I’ve uploaded the full text and images of a lecture on artificial intelligence and writing that I gave at Georgia Tech, October 5, 2022. I was going to wait until I published full final version, as part of a book in progress, but given the current fervor, I thought I’d post now. (Thanks to Melissa Ianetta, Kelly Ritter, and colleagues for the speaking invitation). “Postcards in the Age of AI: Writing as Burden, Writing as Craft” will take you to a PDF that will take some time to load and will benefit from a large viewing screen; it has has lots of images. It was a talk. It is not polished. The lecture takes a somewhat different slant on the topic, exploring the question not of “how good is AI writing” but rather of why people want AIs to write. I explain (and I hope rather more illustrate) that writing is often a deeply human activity that people want to engage for reasons of building relationships and writing themselves into the world. They want to write even when it’s hard, in fact maybe especially when it’s hard. AI cannot–and should not–replace that kind of meaningful, self-engaged, writing. The lecture also touches on Artificial Reading, Sandy Koufax, and building mandolins by hand.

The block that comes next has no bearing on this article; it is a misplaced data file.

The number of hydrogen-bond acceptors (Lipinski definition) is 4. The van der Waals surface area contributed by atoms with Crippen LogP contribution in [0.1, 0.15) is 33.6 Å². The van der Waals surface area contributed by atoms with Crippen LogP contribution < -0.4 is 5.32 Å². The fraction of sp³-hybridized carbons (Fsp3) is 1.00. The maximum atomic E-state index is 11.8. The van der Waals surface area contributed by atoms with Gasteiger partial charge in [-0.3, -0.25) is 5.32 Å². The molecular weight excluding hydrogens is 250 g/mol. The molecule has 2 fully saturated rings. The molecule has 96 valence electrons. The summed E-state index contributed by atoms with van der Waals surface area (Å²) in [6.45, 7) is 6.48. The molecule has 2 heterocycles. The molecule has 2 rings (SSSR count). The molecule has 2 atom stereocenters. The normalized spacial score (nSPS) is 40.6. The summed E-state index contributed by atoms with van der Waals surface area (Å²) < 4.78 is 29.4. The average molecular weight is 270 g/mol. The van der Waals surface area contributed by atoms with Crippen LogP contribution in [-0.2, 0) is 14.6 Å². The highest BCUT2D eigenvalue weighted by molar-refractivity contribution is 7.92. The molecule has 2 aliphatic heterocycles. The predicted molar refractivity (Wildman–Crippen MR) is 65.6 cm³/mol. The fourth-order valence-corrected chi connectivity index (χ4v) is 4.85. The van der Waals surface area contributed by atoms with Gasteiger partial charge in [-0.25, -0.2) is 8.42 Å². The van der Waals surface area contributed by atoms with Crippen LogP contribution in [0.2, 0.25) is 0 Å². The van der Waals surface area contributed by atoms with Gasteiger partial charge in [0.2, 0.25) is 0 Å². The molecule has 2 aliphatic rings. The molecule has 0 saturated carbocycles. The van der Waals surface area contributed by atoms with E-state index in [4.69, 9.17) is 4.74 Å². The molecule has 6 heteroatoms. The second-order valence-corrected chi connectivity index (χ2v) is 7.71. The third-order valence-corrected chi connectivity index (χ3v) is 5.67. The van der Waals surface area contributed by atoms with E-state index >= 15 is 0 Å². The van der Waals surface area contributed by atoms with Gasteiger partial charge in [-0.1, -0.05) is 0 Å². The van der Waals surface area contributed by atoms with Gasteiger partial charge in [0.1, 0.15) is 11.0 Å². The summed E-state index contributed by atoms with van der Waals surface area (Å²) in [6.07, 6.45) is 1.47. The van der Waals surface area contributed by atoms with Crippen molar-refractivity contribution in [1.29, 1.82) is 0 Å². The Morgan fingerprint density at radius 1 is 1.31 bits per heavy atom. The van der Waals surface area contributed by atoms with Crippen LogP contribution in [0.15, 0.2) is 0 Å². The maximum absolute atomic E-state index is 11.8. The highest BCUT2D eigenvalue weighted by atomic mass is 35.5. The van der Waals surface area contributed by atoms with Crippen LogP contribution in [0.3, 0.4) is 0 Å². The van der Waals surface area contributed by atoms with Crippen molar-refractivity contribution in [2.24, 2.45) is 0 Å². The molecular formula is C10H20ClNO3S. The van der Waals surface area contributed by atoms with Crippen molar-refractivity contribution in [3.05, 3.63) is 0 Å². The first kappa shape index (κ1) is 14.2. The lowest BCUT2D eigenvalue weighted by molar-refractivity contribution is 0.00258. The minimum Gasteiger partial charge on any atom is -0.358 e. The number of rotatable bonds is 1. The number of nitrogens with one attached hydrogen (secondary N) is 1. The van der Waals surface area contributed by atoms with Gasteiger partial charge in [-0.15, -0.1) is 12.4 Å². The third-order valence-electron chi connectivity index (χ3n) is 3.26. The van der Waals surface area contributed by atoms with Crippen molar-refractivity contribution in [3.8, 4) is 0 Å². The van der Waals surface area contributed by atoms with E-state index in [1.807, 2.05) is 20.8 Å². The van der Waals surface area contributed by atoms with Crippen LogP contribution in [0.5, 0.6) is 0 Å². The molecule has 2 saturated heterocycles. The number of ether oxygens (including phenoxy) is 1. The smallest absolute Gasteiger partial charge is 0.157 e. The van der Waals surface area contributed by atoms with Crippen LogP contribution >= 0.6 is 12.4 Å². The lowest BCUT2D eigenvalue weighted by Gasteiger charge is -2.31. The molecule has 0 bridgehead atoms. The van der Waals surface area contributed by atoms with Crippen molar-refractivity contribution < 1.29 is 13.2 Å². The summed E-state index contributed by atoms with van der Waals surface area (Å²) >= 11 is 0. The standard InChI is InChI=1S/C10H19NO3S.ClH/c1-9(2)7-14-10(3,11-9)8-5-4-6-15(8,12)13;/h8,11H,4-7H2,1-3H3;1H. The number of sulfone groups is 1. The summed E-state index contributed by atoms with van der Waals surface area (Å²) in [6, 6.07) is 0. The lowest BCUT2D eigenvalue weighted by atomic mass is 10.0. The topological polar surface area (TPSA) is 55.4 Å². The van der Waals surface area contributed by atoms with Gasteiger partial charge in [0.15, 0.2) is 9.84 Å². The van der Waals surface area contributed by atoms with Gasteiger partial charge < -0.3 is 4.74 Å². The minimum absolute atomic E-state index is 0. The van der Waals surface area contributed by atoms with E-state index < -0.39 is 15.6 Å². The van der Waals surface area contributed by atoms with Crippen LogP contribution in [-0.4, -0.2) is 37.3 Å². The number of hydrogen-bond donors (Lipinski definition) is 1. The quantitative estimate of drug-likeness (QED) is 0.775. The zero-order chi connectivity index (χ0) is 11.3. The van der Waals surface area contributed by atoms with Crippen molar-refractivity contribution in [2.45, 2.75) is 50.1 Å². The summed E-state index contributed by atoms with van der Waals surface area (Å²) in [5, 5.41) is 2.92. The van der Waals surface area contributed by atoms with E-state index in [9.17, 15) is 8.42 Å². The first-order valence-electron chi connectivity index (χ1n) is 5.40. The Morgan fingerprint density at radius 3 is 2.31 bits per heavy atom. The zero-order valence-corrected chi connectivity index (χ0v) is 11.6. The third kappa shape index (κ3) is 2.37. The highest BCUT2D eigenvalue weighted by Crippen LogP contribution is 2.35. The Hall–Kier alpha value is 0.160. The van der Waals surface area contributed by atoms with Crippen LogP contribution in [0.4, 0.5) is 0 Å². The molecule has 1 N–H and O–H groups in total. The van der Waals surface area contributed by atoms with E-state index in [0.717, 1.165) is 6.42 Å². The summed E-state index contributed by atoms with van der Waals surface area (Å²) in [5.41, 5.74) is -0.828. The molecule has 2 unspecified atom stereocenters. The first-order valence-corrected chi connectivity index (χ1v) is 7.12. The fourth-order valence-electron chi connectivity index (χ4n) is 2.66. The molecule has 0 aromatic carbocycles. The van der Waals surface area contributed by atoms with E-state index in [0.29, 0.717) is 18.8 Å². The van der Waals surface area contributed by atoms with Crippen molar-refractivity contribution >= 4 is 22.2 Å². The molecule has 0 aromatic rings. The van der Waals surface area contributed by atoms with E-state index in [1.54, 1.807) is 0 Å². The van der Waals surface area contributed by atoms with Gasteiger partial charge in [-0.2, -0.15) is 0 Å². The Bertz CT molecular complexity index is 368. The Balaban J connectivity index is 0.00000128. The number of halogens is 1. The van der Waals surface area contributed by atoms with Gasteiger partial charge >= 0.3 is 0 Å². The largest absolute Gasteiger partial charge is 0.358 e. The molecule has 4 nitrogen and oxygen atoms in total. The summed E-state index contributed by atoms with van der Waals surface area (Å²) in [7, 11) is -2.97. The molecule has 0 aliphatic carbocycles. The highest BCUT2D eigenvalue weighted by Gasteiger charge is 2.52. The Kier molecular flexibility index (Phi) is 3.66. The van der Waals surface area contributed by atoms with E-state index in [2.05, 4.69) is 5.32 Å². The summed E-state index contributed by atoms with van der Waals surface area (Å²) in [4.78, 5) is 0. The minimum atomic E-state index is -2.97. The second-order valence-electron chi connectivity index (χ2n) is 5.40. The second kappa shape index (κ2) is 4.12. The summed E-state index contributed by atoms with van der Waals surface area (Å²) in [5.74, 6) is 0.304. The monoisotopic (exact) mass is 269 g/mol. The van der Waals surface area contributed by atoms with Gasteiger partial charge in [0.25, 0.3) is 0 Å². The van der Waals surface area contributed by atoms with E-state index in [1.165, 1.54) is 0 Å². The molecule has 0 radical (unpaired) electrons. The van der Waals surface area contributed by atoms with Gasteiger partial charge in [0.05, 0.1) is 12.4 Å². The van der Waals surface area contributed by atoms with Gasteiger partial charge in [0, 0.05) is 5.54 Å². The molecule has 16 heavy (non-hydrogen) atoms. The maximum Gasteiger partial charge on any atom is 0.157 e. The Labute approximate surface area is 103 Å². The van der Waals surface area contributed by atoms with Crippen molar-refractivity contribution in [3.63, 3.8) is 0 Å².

Note: I started casually following artificial intelligence and writing in 2005, then again around 2012, and most recently since 2017. It’s been interesting to watch higher education and much of writing studies finally, in fall 2022, pay more attention to what entrepreneurs and the popular press, most notably The New Yorker, started covering years ago.
“Postcards in the Age of AI: Writing as Burden, Writing as Craft.” (Note: this link takes you to a PDF that will take awhile to load and will benefit from a large viewing screen; it has lots of images.)